Sunday, April 11, 2010
I'm not sure, honestly. I enjoyed the first episode, in its way, but I think I'm still probably working past how annoyed and betrayed I felt by season five of The Wire and its abrupt right turn from being just the best and most bracing bit of television I've ever seen to becoming a parodic and unconvincing axe-grinding session. I should probably chill the fuck out, about that and in general, but it colored my response to the oddly flat and over-written Generation Kill, and the grandiosity-displacing-grandeur thing that defined Season Five was definitely lurking in my mind during the Treme premiere.
I always felt like the "authenticity" of The Wire was maybe over-vaunted -- not because it wasn't true-to-life in a dozen different ways, but because the authenticity that mattered (given that it was a dramatic TV show, and not a documentary) was more about storytelling craft than reportage. The most inauthentic moments of The Wire -- Bad Jimmy McNulty and everything to do with the Sun in Season Five -- were inauthentic despite the fact that Simon et al presumably know cops who drink too much and got the layout and look of the Sun's newsroom exactly correct. As admirably serious as David Simon is about his work as a writer and TV-maker, David Simon is also clearly serious about indulging his own literary vices when it suits him, which means that we get 1) hard-drinking white dudes delivering unconvincing monologues in the florid/profane contrasto-voice that Simon clearly finds most amusing and 2) the occasional bazooka-versus-fly settling of scores against people who pissed him off 15 years ago along with all the good stuff. The good stuff is not notably less good for all the bad stuff that veins through it, though. Nobody's perfect, and I wouldn't trade Season Two or Season Four of The Wire for anything I've ever seen on TV.
At any rate, here's Nancy Franklin in The New Yorker:
One night, [Clarke Peters] dresses up in costume and goes looking for one of his old cohorts, and we see him dancing in the dark, in an enormous costume of red and gold feathers. I’d never seen anything like it in a TV show. And yet it didn’t strike me as exotic, since that’s a word I would use to describe something I felt distanced from. But here I felt a strong connection. I think this is what Simon wanted to have happen to viewers, though so far it hasn’t happened to me very often. The characters in the show are ambivalent about outsiders, and if you’re at all sensitive to that you feel intrusive, rude—almost a colonialist—for appreciating what you see and hear in “Treme.” The series virtually prohibits you from loving it, while asking you to value it.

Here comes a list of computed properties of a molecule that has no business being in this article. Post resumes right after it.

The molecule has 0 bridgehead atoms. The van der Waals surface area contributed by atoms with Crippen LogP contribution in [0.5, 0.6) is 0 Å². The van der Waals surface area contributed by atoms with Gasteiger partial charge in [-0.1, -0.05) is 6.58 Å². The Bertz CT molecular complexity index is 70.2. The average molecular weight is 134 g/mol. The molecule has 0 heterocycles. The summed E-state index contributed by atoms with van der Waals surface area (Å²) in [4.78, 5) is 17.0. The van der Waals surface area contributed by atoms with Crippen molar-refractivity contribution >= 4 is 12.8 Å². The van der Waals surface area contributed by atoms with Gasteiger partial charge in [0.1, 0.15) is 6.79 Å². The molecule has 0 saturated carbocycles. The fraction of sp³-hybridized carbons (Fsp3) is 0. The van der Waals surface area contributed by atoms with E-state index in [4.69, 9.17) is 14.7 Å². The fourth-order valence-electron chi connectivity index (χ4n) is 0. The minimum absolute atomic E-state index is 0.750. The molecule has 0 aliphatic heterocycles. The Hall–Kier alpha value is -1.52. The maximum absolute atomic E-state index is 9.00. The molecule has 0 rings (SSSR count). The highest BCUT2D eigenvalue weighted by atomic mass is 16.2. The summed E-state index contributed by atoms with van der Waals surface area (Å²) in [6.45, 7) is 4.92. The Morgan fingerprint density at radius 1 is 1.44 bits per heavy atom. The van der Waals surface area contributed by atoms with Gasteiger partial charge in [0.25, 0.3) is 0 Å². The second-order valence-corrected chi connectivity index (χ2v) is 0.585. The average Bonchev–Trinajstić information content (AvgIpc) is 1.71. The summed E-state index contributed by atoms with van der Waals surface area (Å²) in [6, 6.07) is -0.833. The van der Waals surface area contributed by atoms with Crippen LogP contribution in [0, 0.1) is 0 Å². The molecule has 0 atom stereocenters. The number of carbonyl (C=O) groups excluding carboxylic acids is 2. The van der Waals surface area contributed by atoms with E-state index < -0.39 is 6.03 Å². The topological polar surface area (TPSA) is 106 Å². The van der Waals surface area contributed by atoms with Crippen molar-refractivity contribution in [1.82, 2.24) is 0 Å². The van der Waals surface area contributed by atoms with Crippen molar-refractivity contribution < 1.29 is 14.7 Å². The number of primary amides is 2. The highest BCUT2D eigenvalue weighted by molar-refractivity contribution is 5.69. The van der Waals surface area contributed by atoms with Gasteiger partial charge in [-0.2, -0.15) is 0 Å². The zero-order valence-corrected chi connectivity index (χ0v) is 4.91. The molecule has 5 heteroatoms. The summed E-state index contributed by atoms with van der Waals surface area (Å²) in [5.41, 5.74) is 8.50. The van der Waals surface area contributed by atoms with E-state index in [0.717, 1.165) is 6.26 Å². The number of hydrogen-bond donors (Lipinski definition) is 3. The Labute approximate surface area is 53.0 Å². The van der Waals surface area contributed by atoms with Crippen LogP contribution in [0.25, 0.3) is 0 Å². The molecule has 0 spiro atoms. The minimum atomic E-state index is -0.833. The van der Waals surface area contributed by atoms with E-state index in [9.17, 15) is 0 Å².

And David Simon in the New Orleans Times-Picayune, on authenticity. You can see a little bit of the overwritten-white-dude in the faux-magisterial reveals and winks in his prose, but also some insight. He's an interesting dude and very good at his job, and I feel kind of silly even carping about any of his foibles. It is, at some point, the equivalent of criticizing LeBron James for not having a strong enough left hand. But Simon's last few attempts haven't been total winners, to me, because he has decided -- perhaps because of all those scoring titles he won with his right -- that he's going to spend a lot of time playing left-handed.
My friend who grew up in and now lives in New Orleans says Treme's right on, and I'm in no position to argue. I also should mention that the show is fucking gorgeous -- just exponentially more cinematic and visual than The Wire (which is good, because of all the writing stuff I was beating on about above), and really evocative without ever making a big deal about it. (And also very evocative when making a big deal about it, as in the bit Franklin described above, which is stunning to look at) But I worry -- and again, this is colored by interviews, inarguably -- that David Simon is going to be doing proportionally more excess-indulging here than he did in the great seasons of the Wire (two through four, in my opinion). I am so ready, and so eager, to be proven wrong on that count. I'd offer some sort "it's easy to be frank, but hard to tell the truth"-style homily here, but this dude created The Wire and I'm a guy who blogs about sports and took like 15 months to commit to finishing my novel, so... right. Good luck.